The Gaddum Centre is a well-respected independent voluntary sector organisation established in 1833 – with a long history of providing quality services in the field of social and health care.
March 20th 1833
Several public spirited men met to discuss the appalling living conditions within the city of Manchester, mainly due to the introduction of power driven machinery, an influx of workers and cheap housing. This led to the development of the Manchester and Salford District
Provident Society, whose aim was to provide advice and information as well as financial relief to people in need.
The first Gaddum House was opened, named after Harry Gaddum, the President of the Society. Gaddum House was established to provide a centre for voluntary societies and a meeting place for social workers. In 1936 approximately 26 organisations had their offices there.
Over time Gaddum House became well known by outside bodies, social workers and by people needing help and advice.
The DPS changed its name to the District Provident and Family Welfare Society. In 1958 following various amalgamations, the DPS joined with the City League of Help and became the Family Welfare Association of Manchester and Salford.
Gaddum House was sold and the occupants moved to a new building on Deansgate, which was called Gaddum Centre. The name Family Welfare Association of Manchester and Salford soon became FWA in everyday usage and this was acknowledged in the official change of name in 1994.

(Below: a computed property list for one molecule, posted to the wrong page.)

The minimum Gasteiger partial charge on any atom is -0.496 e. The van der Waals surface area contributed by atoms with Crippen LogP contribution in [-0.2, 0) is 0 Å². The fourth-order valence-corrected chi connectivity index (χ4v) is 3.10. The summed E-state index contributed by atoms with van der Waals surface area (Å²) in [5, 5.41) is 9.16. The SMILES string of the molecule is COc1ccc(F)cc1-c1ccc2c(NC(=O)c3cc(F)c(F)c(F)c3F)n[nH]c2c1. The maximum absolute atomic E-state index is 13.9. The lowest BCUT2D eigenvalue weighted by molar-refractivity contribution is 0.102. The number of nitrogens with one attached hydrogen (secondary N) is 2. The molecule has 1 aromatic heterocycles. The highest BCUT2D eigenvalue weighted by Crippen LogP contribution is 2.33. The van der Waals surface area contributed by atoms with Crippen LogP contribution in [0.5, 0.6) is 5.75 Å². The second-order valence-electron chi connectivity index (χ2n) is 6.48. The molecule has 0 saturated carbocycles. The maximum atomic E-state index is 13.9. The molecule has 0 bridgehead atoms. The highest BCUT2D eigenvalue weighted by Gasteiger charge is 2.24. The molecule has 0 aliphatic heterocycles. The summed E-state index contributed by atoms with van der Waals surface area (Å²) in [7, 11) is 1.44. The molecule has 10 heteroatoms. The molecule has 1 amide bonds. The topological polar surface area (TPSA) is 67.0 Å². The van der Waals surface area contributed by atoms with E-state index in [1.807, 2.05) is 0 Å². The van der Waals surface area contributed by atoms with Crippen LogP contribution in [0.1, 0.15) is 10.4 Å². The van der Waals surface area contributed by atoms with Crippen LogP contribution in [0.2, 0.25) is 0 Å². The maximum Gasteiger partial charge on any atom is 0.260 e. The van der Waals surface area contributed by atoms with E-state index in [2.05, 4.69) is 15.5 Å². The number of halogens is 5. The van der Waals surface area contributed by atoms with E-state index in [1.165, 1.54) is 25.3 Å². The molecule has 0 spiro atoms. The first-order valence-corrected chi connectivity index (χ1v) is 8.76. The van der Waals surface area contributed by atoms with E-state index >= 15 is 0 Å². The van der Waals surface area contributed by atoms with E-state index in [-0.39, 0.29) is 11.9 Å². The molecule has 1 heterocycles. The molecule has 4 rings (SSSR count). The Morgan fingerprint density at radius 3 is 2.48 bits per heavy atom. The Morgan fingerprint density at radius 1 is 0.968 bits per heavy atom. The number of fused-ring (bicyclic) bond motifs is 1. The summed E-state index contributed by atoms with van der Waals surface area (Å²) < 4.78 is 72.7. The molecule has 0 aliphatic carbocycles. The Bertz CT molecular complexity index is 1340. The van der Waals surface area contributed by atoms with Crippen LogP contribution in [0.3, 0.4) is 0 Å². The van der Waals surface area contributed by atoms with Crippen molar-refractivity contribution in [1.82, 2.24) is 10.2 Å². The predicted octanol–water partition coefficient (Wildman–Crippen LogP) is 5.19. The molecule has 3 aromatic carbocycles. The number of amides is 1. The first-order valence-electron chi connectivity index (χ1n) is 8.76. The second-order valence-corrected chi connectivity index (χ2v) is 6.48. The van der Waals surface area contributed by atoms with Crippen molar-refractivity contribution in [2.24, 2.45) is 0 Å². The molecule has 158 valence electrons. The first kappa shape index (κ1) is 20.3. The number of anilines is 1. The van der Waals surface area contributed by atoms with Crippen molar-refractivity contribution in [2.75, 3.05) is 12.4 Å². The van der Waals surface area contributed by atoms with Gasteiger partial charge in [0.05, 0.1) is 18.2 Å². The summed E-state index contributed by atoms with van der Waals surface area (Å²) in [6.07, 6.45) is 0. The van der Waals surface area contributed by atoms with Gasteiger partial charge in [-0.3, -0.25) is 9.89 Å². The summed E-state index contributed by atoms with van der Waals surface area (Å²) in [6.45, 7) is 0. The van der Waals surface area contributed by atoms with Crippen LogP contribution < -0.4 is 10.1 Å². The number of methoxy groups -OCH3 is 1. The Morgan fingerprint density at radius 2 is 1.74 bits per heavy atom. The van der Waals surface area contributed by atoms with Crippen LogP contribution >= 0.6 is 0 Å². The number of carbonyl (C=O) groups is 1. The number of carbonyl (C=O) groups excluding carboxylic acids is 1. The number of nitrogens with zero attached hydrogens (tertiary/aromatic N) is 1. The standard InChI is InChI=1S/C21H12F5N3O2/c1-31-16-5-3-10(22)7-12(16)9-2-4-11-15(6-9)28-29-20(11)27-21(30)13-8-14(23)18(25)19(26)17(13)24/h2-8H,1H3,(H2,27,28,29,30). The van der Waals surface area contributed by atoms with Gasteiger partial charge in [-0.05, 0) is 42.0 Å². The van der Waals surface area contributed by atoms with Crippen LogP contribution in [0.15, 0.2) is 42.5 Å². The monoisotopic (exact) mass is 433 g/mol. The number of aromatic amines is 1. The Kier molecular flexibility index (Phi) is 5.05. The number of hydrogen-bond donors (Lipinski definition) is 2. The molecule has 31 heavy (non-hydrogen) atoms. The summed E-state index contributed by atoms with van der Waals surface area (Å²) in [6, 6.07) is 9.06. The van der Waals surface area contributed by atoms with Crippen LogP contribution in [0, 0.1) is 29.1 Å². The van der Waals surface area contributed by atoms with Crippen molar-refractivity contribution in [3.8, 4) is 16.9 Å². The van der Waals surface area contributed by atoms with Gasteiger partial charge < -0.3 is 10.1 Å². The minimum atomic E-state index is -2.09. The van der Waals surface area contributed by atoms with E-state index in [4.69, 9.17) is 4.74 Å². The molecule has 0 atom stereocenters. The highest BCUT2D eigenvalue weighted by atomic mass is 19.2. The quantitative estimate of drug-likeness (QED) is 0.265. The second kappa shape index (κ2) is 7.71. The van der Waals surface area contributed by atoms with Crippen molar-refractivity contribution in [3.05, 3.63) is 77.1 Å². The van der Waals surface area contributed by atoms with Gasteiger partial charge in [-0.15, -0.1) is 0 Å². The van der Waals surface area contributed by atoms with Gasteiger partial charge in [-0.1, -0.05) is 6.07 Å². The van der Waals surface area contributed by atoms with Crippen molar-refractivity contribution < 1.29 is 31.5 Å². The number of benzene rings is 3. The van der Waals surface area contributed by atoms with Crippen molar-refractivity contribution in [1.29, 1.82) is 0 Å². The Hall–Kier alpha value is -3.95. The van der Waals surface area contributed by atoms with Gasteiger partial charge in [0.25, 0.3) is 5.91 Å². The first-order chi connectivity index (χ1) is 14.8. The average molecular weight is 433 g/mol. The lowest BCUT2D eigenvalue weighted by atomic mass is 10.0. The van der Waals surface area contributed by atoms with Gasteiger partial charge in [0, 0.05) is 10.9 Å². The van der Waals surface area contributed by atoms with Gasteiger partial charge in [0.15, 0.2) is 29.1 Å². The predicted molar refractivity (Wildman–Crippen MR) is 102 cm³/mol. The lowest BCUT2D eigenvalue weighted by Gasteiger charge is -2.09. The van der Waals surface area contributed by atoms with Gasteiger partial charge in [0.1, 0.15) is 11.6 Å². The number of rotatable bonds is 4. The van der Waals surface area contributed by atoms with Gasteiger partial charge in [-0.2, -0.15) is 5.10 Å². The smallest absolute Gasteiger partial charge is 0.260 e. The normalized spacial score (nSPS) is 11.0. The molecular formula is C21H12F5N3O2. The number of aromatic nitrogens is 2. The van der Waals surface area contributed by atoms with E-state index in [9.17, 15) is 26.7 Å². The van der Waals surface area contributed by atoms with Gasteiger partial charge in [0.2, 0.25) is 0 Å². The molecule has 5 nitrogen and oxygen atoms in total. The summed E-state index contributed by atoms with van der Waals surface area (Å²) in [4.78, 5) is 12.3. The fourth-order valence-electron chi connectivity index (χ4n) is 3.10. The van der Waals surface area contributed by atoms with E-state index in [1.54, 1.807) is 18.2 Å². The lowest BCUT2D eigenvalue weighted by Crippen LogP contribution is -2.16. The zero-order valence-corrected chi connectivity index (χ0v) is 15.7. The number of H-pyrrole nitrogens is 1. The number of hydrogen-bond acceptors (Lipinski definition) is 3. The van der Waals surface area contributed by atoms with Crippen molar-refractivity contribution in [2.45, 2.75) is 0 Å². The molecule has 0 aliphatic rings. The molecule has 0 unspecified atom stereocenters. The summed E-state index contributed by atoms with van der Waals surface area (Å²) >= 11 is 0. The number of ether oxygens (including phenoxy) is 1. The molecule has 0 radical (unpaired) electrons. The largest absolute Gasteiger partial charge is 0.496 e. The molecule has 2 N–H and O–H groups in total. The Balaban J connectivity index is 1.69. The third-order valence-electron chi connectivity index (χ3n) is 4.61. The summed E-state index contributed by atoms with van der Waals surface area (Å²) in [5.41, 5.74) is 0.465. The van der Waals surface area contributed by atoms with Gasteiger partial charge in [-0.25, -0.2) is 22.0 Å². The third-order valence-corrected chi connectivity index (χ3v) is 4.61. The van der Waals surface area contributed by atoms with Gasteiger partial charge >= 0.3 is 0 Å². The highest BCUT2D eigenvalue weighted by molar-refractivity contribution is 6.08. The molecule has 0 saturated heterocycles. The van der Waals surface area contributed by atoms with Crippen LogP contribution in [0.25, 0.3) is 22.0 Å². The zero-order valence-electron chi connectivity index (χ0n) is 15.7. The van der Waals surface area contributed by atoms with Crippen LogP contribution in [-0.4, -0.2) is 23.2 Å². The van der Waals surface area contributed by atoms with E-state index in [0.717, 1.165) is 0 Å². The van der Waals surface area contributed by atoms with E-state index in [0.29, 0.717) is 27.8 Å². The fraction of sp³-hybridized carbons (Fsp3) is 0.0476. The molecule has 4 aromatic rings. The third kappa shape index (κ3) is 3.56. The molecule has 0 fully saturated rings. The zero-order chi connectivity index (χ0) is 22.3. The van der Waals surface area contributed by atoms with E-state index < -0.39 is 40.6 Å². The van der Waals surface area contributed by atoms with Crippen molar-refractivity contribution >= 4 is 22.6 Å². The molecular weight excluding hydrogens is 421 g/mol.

The Gaddum Centre, 274 Deansgate was discovered to have serious structural faults and the building had to be closed. All the occupants then moved to various locations in the city and the FWA eventually found the current building on Great Jackson Street, which the landlord allowed to be called Gaddum House.
For a range of reasons the name FWA had to be reviewed and in 1999 it was agreed to change the name officially to Gaddum Centre. In 2005 we purchased Gaddum House, close to the Mancunian Way, and in addition to our staff we have voluntary sector organisations as tenants thus nearly turning the clock back to 1936.
The Gaddum Centre has managed to survive due to its ability to adapt to changing conditions, and it also seeks to find out how to provide the most efficient and appropriate service. A fuller history of the organisation from 1933 to 1974 written by Joan Gaddum as well a more detailed history of the early years written by the Deputy Chief Executive are both available.